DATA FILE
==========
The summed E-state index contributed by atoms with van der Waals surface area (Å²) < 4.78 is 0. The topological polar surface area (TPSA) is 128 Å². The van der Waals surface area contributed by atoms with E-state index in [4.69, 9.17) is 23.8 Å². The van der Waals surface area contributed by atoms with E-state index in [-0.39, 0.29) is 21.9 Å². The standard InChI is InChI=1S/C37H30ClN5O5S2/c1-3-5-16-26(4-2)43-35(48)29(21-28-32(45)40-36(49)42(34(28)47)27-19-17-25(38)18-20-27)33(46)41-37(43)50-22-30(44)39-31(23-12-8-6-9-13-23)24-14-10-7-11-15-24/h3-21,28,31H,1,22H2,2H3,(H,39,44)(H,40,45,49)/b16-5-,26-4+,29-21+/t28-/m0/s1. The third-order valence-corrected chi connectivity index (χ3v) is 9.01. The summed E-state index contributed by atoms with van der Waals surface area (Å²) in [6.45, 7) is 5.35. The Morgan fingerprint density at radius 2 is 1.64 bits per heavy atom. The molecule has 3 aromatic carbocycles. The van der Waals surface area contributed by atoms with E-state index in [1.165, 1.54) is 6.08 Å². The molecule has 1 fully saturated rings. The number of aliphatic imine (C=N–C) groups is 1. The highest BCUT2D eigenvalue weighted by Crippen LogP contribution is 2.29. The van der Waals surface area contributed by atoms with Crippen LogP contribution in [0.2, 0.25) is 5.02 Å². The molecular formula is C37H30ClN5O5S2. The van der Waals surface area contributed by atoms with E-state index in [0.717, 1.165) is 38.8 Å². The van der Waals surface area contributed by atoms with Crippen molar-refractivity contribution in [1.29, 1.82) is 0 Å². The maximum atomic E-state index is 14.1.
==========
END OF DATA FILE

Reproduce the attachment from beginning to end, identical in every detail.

The summed E-state index contributed by atoms with van der Waals surface area (Å²) < 4.78 is 0. The topological polar surface area (TPSA) is 128 Å². The van der Waals surface area contributed by atoms with E-state index in [4.69, 9.17) is 23.8 Å². The van der Waals surface area contributed by atoms with E-state index in [-0.39, 0.29) is 21.9 Å². The standard InChI is InChI=1S/C37H30ClN5O5S2/c1-3-5-16-26(4-2)43-35(48)29(21-28-32(45)40-36(49)42(34(28)47)27-19-17-25(38)18-20-27)33(46)41-37(43)50-22-30(44)39-31(23-12-8-6-9-13-23)24-14-10-7-11-15-24/h3-21,28,31H,1,22H2,2H3,(H,39,44)(H,40,45,49)/b16-5-,26-4+,29-21+/t28-/m0/s1. The third-order valence-corrected chi connectivity index (χ3v) is 9.01. The summed E-state index contributed by atoms with van der Waals surface area (Å²) in [6.45, 7) is 5.35. The Morgan fingerprint density at radius 2 is 1.64 bits per heavy atom. The molecule has 3 aromatic carbocycles. The van der Waals surface area contributed by atoms with E-state index in [1.165, 1.54) is 6.08 Å². The molecule has 1 fully saturated rings. The number of aliphatic imine (C=N–C) groups is 1. The highest BCUT2D eigenvalue weighted by Crippen LogP contribution is 2.29. The van der Waals surface area contributed by atoms with Crippen LogP contribution in [0.2, 0.25) is 5.02 Å². The molecular formula is C37H30ClN5O5S2. The van der Waals surface area contributed by atoms with E-state index in [0.717, 1.165) is 38.8 Å². The van der Waals surface area contributed by atoms with Crippen molar-refractivity contribution in [1.29, 1.82) is 0 Å². The maximum atomic E-state index is 14.1.